Artist Statement: The Three Cornered World
Some scenes are intriguing for no apparent reason - scenes that catch the eye and evoke a feeling despite seeming ordinary.
This work is composed of images of such scenes that I encountered in San Francisco, Tokyo, and their suburbs. The images from the two different countries naturally contain different types of architecture and vegetation. However, I find that there are always things in common between various environments, and these commonalities stimulate my eye. The pictures taken of Third Street, San Francisco and Ichikawa, Chiba, have been sequenced based on my perspective, movement, and distance in relation to the subject.
Although things outside are already there independent of my being, they do not create an impression until I move in front of them. These images appeared at the moment when I stood there and released the shutter; they will never appear again. These landscapes exist alone but cannot exist without me, the photographer.
The ambivalent relationship between the outside and my being does not change no matter where I am. Particular scenes born out of this relationship always follow me as if they are matrices of perception which mediate between places and my being, giving me a unique
perspective no matter the location or the situation. As I journey, new experiences give impressions that update these matrices.
"The Three Cornered World" is the English title of the Soseki Natsume novel, Kusamakura. The novel begins with an introduction that is famous among the Japanese:
Going up a mountain track, I fell to thinking.
Approach everything rationally, and you become harsh. Pole along in the stream of emotions, and you will be swept away by the current. Give free rein to your desires, and you become uncomfortably confined. It is not a very agreeable place to live, this world of ours.
When the unpleasantness increases, you want to draw yourself up to some place where life is easier. It is just at the point when you first realize that life will be no more agreeable no matter what heights you may attain, that a poem may be given birth, or a picture created.
My family moved every few years because of my father's occupation. Each time we moved, I had to learn a new set of locations and know a new set of people. Wandering unfamiliar streets or being alone among strangers was not easy. In Soseki's novel he writes, "When the unpleasantness increases, you want to draw yourself up to some place where life is easier." In my case, the unpleasantness increased because of moving frequently without the choice of staying. Nonetheless, I found the same conclusion - when you first realize that life is not agreeable no matter where you go, art is created. In other words, when you become conscious of yourself as a stranger, you begin to see the contingent connection between the things being confronted. Then, the initial unpleasantness changes into an interesting experience capable of giving meaning to a particular location. The corner that I pass to get to my calligraphy lesson on Sunday mornings suddenly appears to me as a unique corner that consists of the bush, the pole, the pavement, and the sunlight at that moment.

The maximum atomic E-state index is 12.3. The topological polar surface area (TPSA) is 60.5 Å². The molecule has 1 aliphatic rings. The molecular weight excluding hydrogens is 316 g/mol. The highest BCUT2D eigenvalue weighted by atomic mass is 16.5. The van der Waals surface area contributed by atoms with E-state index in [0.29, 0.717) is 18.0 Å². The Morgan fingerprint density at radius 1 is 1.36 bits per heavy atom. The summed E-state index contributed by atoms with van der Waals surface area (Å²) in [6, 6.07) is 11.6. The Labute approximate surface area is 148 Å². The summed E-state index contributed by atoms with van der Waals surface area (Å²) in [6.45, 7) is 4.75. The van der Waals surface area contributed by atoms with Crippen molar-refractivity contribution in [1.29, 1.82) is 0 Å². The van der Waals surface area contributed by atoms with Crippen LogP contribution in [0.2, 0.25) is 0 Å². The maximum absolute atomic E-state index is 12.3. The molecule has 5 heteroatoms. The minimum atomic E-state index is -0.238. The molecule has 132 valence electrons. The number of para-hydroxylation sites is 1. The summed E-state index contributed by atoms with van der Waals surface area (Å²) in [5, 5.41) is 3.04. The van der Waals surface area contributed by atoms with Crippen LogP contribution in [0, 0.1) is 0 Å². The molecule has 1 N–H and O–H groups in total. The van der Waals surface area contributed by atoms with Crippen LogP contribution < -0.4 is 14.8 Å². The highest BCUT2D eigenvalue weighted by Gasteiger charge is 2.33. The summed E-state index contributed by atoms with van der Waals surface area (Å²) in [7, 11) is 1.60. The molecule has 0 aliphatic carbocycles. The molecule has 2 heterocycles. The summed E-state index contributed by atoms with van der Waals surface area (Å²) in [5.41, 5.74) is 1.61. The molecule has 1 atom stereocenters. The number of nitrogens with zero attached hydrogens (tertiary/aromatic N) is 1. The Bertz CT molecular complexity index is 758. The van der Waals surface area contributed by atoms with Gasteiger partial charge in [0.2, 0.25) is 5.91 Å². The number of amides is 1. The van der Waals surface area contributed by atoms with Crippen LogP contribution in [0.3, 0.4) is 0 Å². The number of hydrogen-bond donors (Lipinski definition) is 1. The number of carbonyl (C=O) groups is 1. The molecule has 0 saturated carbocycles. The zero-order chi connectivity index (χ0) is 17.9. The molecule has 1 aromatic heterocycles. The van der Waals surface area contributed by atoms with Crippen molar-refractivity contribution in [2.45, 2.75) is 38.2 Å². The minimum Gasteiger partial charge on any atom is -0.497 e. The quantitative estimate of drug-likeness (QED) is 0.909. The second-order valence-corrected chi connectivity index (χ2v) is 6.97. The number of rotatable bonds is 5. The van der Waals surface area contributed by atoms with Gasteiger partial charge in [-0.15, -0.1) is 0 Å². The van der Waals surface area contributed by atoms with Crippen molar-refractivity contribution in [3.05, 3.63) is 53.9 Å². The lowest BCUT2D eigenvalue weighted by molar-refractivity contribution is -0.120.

The English title, "The Three Cornered World," comes from this passage in the novel:
When, however, we are describing our journey to someone else, we show not even the slightest hint of discontent. Not only do we tell of the interesting and pleasant things that happened to us, which is only natural, but we even babble on proudly about those hardships long ago of which at the time we complained so bitterly. This is not done with any conscious intent of deceiving or cheating the listener. The inconsistency arises because while actually on the journey our feelings are just the same as those of anyone else. It is only afterwards when we tell our experiences to others that we revert to being artists. Putting it as a formula, I suppose you could say that an artist is a person who lives in the triangle which remains after the angle which we may call common sense has been removed from this four-cornered world.
word journey in the above passage has been translated from an old
Japanese word, "souyuu",
which means "I have once amused myself here." These photographs are images
of such a journey, which are composed of memories of places where I played in my
childhood and the landscapes that I encounter now while walking down the street
with my camera.